COVID-19 Data Collection and Processing Across the Globe - ByteScout
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COVID-19 Data Collection and Processing Across the Globe

  1. Data collections needed to counter COVID-19
  2. COVID-19 epidemiological (who, when, and where) data
  3. COVID-19 medical data
  4. COVID-19 biological data
  5. Who is collecting the data and how?
  6. Epidemiology
  7. Medical data
  8. Biological data
  9. Analysis and Results
  10. Speed up data collection, extraction, and analysis

Data collections needed to counter COVID-19

COVID-19 epidemiological (who, when, and where) data

Basic Epidemiology

Epidemiological data is needed to understand the status of the virus outbreak, both at the country level and globally. The epidemiological data provides insight into whether virus control measures are adequate or whether further adjustments are needed. The data helps to inform governmental policy such as when travel restrictions can be lifted.

A COVID-19 diagnosis is confirmed by the detection of the SARS-CoV-2 virus. This information is usually recorded in the patient’s electronic medical record. Total tests administered, SARS-CoV-2 positive tests, COVID-19 recoveries, and COVID-19 deaths are recorded by government agencies.

Water treatment plant data

SARS-CoV-2 is excreted in feces. The quantification of SARS-CoV-2 in wastewater could create the ability to monitor the prevalence of COVID-19 in the population of an area that feeds the treatment plant using the technique of wastewater-based epidemiology (WBE).

COVID Data Collection

Further quantifications, molecular assay validations, and data collections for enveloped viruses in feces and wastewater are needed for accurate automated surveillance in the future. This process is driven by civil engineers, bioengineers, and computation/ data experts.

COVID-19 medical data

Medical records and samples

COVID-19 is a new disease never before encountered. Information is recorded in medical records. Medical doctors also write-up case reports which they publish in medical journals. Over time larger cohorts of patients are analyzed either from the medical records or under specific treatment conditions in clinical trials. These form the basis of national COVID-19 treatment guidelines, which evolve with the data released in the reports.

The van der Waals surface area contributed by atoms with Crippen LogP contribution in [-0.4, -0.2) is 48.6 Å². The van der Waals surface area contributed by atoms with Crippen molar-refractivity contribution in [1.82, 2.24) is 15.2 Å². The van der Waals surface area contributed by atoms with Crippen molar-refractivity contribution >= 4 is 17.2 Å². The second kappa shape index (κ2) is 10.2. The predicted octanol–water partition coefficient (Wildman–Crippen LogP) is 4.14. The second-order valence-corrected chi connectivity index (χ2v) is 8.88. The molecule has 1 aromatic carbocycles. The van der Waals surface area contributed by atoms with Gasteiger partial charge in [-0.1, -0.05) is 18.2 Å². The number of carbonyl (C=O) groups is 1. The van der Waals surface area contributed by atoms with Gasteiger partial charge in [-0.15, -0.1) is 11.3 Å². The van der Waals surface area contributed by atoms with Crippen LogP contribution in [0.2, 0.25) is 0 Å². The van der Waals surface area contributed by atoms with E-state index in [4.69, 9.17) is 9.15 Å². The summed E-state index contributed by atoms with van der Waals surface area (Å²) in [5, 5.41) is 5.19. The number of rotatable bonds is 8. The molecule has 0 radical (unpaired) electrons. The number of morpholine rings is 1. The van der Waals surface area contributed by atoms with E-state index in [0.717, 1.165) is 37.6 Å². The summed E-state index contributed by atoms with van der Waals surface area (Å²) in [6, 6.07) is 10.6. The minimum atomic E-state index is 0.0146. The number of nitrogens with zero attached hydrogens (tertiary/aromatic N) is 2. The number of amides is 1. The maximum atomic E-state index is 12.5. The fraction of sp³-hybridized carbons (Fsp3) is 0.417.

Data generation in medicine and biology requires the collection of samples, which need to be labeled and barcoded. Bytescout offers solutions such as Barcode Generator SDK, Barcode Reader SDK, and QR code SDK.

CT and ultrasound image data

A diagnosis of COVID-19 is confirmed by imaging, usually computed tomography (x-rays) or ultrasound. Raw medical images are stored in a patient’s medical record, often electronically, for future reference, and as a resource for medical research and software/ hardware development if the patient grants permission.

Currently, the images are inspected manually by medical doctors, however, if enough images are collected in which the COVID-19 diagnosis is known, then a machine learning algorithm can predict the diagnosis. If the accuracy of the algorithm is high enough it can be implemented in clinical practice if it simplifies the diagnosis process. This represents an opportunity for software developers.

Socioeconomic characteristics

Certain groups in society are at increased risk during crisis situations. Those that are unable to protect themselves and others are at great risk such as those living on the street. Indirect and direct consequences of COVID-19 may increase the homeless death rate which should be carefully monitored.

COVID-19 biological data

Structural data

Scientist driven data collection about the virus can be used to determine its structure, genes, and lifecycle, which can be used to develop treatments and vaccines. The types of data collected include genome sequence, x-ray diffraction, NMR spectroscopy, and other microscopic images of the virus, such as cryo-electron. The SARS-CoV-2 spike protein is of particular interest due to its importance in viral entry into cells.

Virus genomes

The SARS-CoV-2 genome was sequenced in January 2020. RNA viruses evolve quickly so it is important to continually sequence more virus genomes in order to monitor their evolution within new human hosts. This can provide evidence of changing viral properties. The genome can also be compared to other related virus genomes found in animals in order to determine the elusive animal reservoirs where the virus can reside and potentially re-emerge from in the future.

Genetic risk data

Cohorts of patient samples who contracted COVID-19 and their medical histories and genomic data can be correlated with outcomes. Some of these initiatives are known as biobanking. This relies on sequencing the patient in addition to the virus. Anonymized patient sequences and datasets may be submitted to GenBank. Research output is published in scientific and medical journals.

Who is collecting the data and how?


Infection data collection is largely a government, university, and hospital-level initiative, however, any organization that models risk, such as the banking and insurance sectors are likely to use the data. The availability of diagnostic test statistics varies by region, however, epidemiological data is often available through the websites of the country level healthcare agencies, such as Health Canada, which provides data for download in comma-separated values (CSV) format. The US Centers for Disease Control and Prevention (CDC) also provides a COVID-19 web-based interactive data tracker service with downloadable CSV.

Other epidemiological data sources include: